Computer-Assisted Quantitative Evaluation of Obstructive Sleep Apnea Using Digitalized Endoscopic Imaging with Muller Maneuver
ABSTRACT To validate the technique of the Muller maneuver (MM) using videoendoscopy and to quantify the correlation between its clinical results and variables of polysomnography.
Prospective, controlled study.
Videoendoscopy with MM was performed in 70 patients who were categorized into two groups, with 35 patients giving a history suggestive of snoring and 35 patients without such history. The snoring group underwent further examination with polysomnography. Cross-sectional areas at the retropalatal (RP) and retrolingual (RL) levels during quiet respiration (RP(0) or RL(0)) and the maximal effort of MM (RP(1) or RL(1)) were calculated with the digital measurement software "Image J." One hundred forty pairs of data were acquired. The collapsing ratio (CR) was defined as the difference of RP(0) (or RL(0)) between RP1 (or RL(1)) divided by RP(0) (or RL(0)) to compare the difference between the two phases. These results were compared with each other and correlated to the variables obtained from polysomnographic studies.
There were significant differences in the CR of RP (CR(RP)), the CR of RL (CR(RL)), and body mass index (BMI) when comparing the two groups. In snoring patients, BMI was positively related to the respiratory disturbance index (RDI) and obstructive sleep apnea (OSA) staging but not to CR(RP) and CR(RL). CR(RP) had a significant positive relationship with RDI and OSA rather than CR(RL).
MM with videoendoscopy can be a simple, cost-effective, quantitative, and even predictable technique. This method allows us to examine the dynamic upper airway for more precise preoperative planning.
SourceAvailable from: Yasumasa Okada[Show abstract] [Hide abstract]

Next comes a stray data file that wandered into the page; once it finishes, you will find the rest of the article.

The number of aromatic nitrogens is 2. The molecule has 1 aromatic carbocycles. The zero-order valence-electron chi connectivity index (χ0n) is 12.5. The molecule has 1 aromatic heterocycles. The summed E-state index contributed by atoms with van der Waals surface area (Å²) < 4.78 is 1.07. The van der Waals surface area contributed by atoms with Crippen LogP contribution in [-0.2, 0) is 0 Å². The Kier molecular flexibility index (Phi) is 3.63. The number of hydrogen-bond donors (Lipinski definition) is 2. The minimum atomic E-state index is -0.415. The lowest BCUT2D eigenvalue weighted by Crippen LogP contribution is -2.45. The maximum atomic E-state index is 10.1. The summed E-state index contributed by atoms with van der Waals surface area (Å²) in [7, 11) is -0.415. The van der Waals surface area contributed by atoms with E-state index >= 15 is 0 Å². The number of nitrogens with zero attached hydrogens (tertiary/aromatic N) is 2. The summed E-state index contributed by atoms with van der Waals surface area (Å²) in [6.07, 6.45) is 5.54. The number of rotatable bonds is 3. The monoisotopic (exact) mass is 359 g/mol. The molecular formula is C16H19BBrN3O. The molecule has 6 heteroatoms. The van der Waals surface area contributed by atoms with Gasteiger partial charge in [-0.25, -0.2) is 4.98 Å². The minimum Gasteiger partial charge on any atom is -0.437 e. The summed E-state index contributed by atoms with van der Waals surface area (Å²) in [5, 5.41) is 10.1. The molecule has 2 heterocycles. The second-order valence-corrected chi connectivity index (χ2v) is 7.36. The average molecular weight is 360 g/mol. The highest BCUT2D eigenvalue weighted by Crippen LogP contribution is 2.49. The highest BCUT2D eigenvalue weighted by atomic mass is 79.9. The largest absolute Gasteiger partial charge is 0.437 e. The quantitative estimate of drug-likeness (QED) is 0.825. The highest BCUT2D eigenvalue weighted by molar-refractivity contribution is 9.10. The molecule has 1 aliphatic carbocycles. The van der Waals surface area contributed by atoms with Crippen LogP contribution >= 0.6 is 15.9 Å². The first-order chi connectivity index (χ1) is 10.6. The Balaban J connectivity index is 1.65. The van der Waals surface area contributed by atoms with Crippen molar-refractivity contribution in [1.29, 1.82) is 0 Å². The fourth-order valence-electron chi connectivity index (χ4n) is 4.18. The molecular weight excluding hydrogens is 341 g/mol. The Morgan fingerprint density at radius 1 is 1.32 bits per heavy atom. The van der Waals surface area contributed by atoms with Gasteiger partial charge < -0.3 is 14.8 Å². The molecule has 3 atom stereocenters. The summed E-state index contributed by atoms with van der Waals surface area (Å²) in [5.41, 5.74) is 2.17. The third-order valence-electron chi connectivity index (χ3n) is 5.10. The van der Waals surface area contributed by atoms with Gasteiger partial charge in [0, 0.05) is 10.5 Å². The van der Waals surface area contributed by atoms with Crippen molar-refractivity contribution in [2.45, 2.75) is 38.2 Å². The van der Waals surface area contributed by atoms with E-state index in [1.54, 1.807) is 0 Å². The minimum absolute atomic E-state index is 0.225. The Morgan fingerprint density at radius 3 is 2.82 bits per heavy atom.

ABSTRACT: The Müller maneuver has been widely applied to mimic the pathophysiological condition of obstructive sleep apnea (OSA) during wakefulness. We applied cine MRI to elucidate dynamics of the upper airway during the Müller maneuver in healthy subjects (n = 7). Three sets of images (during quiet nose breathing, quiet mouth breathing, and Müller maneuver) were recorded on sagittal midline plane together with impedance pneumography. The position of the tongue root changed during a respiratory cycle when subjects breathed quietly. At the early inspiratory phase the tongue root moved forward and upward, the retroglossal airway size increased toward the middle of inspiration, and the airway size became smaller again toward the end of inspiration. During expiration the airway size became further smaller. When the subject performed the Müller maneuver, the movement of the oropharynx and its narrowing were greater than those of the velopharynx. However, the airway was not completely obstructed. A relatively large morphological change was observed in the retropalatal and retroglossal regions with the backward and downward motion of the tongue root and flattening of the tongue shape during the Müller maneuver. Although patterns of upper airway narrowing and tongue shape alterations were variable among subjects, upper airway narrowing was commonly prominent in the retroglossal area. Cine MRI with the Müller maneuver enables to visualize the upper airway dynamics and could be easily applied to evaluate upper airway collapsibility during wakefulness.Advances in Experimental Medicine and Biology 01/2013; 788:189-95. DOI:10.1007/978-94-007-6627-3_28 · 2.01 Impact Factor